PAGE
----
Our Start

Harbord Bakery family

Who was Goldie before she was Mrs. Kosower, ma bubie , the lady always there behind the bakery counter?
 Golda Elster was born in 1911 at Amstev, Poland a shtetl which was a village like so many other Jewish villages. She was the second oldest of 7 children: Fishl, Sally,Pessi, Dobra, Geyla and Hana. She was chosen by her family to immigrate to Canada. It was 1927 and she was 15 years old. It was on Lippincott Street that she met and began to live with her aunt, uncle and grandmother who had come to Canada some years before.

It was in the next 8 years that two more of the Elster girls immigrated to Canada. The rest of the family remained helpless in Poland and perished in the horror of Treblinka.

Harbord Bakery family tradition

Goldie’s first job was as seamstress in a Spadina Ave. garment factory But sewing was not one of her talents. She soon lost her job and when her beloved uncle Sam Elster found her crying“ I can’t sew, can’t speak English ,can’t do anything. She wept bitterly. Uncle Sam asked her” kenst tseyln gelt?” Can you count money.? Yes, she answered confidently.So Sam gave her a job as cashier in his movie house the old” Photodrome.”

And so, Goldie the business lady was born.She still had a problem or two. Her King Edward nightschool English was still pretty basic. “What should I tell the customers when they ask what’s playing tonight. Sam answered Tell them the name of the movie is the Finsternish fun Africa “ which translates as Darkness in Africa.So it was in the romantic darkness of the movie house that she met Alter her husband -to be.

Harbord Bakery beginning

Alter loved the movies and spent many hours before and after hard day and night work in the Kensington Jewish bakery shops. Alter was born in Kosov Poland in 1910. He came to Canada about the same time as Goldie.

He came to Canada when he was 18 to work as baker’s apprentice in Jewish bakeries in Toronto and Hamilton.Alter was always keen on having a business of his own. He worked day and night until he achieved his goal. On May 8th 1945 the Kosowers bought the little bakery next to the fish market at the corner of Major and Harbord. This was still a time when the locals brought their own cakes and savoury sabbath meals to bake in the bakery’s brick oven.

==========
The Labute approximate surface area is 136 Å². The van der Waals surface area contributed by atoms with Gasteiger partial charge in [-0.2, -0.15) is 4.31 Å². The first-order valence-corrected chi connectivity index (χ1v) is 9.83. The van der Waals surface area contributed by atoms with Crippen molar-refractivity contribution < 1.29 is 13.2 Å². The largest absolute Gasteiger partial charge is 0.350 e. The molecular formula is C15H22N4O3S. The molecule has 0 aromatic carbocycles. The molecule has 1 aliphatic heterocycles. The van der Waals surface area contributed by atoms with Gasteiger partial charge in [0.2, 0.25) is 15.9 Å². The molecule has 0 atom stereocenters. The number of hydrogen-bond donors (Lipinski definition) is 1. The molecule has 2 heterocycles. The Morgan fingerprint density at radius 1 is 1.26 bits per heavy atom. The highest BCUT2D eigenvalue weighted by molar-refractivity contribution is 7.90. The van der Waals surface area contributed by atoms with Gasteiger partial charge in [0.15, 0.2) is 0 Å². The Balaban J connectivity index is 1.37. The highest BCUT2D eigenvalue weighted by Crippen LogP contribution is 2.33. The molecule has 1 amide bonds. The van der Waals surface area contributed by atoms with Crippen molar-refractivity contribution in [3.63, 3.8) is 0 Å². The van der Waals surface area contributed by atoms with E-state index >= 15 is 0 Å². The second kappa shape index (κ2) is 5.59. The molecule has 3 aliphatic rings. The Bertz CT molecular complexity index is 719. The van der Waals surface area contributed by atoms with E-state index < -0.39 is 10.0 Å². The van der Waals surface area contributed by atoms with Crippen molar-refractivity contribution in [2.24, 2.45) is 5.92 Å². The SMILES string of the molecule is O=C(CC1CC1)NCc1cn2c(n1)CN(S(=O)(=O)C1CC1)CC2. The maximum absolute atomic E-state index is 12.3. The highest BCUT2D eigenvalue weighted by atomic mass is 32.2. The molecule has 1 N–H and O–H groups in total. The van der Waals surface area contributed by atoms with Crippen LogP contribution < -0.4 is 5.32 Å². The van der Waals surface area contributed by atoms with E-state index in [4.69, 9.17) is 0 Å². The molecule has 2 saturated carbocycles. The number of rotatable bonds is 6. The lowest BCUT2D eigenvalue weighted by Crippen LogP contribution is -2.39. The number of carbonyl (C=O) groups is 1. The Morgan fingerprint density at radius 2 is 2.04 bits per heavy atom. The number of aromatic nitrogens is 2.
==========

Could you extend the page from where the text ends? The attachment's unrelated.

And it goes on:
His brother Haim came to Canada in 1948 and joined Albert as a baker in the shop. Right from the beginning the little bakery which had been so popular with the locals began to thrive. Month by month the list of bake goods was expanded to include many of Albert’s creative delicious breads, simple cakes and rolls.

In 1955 a brand new building was designed and built to expand the business but remained basically what is now called, an artisan shop. Albert and Goldie divided their time, their work between front and back. Albert was famous for developing an early morning coffee club with business men and locals . He opened the store very early to accommodate this special group wherethey would discuss all sorts of things.

Goldie did much the same in the front. Her specialties were families, couples, joyous and not so happy eventsproblems and solutions. She became a loving and beloved community resource.

Harbord Bakery products

Together Goldie and Albert established a Toronto landmark.

The family lived above the bakery for many years. Marriage for Goldie and Albert was an old fashioned pragmatic approach to raising a family while running a business. They knew a great deal about the lives of their customers. Their customers became their friends and they earned an enduring loyalty from everyone who’s life they touched.

We could go on and on telling of their lives and accomplishments.

Enough to end now with our heartfelt thanks to the City for recognizing with us the laneway dedication to the Goldie and Albert Kosower story.

A special thanks to Councillor Adam Vaughan and his team for their dedicated work in helping us make this happen.